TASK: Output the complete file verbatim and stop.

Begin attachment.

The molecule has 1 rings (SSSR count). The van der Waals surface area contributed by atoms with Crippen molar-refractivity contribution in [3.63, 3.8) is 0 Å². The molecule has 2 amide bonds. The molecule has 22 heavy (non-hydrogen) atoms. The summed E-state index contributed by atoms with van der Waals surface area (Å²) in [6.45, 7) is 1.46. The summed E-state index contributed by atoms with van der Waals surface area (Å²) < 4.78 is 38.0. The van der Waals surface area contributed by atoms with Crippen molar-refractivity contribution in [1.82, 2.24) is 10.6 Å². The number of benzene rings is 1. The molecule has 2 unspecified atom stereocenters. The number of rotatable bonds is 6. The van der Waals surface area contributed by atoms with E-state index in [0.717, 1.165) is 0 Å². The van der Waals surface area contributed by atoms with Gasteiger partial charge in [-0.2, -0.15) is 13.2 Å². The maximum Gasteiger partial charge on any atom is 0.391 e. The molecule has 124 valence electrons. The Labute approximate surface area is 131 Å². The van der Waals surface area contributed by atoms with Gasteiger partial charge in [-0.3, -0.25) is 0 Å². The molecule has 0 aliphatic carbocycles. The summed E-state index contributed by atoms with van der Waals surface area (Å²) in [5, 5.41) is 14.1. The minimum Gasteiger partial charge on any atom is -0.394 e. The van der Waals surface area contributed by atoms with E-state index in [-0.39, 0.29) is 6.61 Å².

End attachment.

The molecule has 1 rings (SSSR count). The van der Waals surface area contributed by atoms with Crippen molar-refractivity contribution in [3.63, 3.8) is 0 Å². The molecule has 2 amide bonds. The molecule has 22 heavy (non-hydrogen) atoms. The summed E-state index contributed by atoms with van der Waals surface area (Å²) in [6.45, 7) is 1.46. The summed E-state index contributed by atoms with van der Waals surface area (Å²) < 4.78 is 38.0. The van der Waals surface area contributed by atoms with Crippen molar-refractivity contribution in [1.82, 2.24) is 10.6 Å². The number of benzene rings is 1. The molecule has 2 unspecified atom stereocenters. The number of rotatable bonds is 6. The van der Waals surface area contributed by atoms with E-state index in [0.717, 1.165) is 0 Å². The van der Waals surface area contributed by atoms with Gasteiger partial charge in [-0.2, -0.15) is 13.2 Å². The maximum Gasteiger partial charge on any atom is 0.391 e. The molecule has 124 valence electrons. The Labute approximate surface area is 131 Å². The van der Waals surface area contributed by atoms with Gasteiger partial charge in [-0.3, -0.25) is 0 Å². The molecule has 0 aliphatic carbocycles. The summed E-state index contributed by atoms with van der Waals surface area (Å²) in [5, 5.41) is 14.1. The minimum Gasteiger partial charge on any atom is -0.394 e. The van der Waals surface area contributed by atoms with E-state index in [-0.39, 0.29) is 6.61 Å².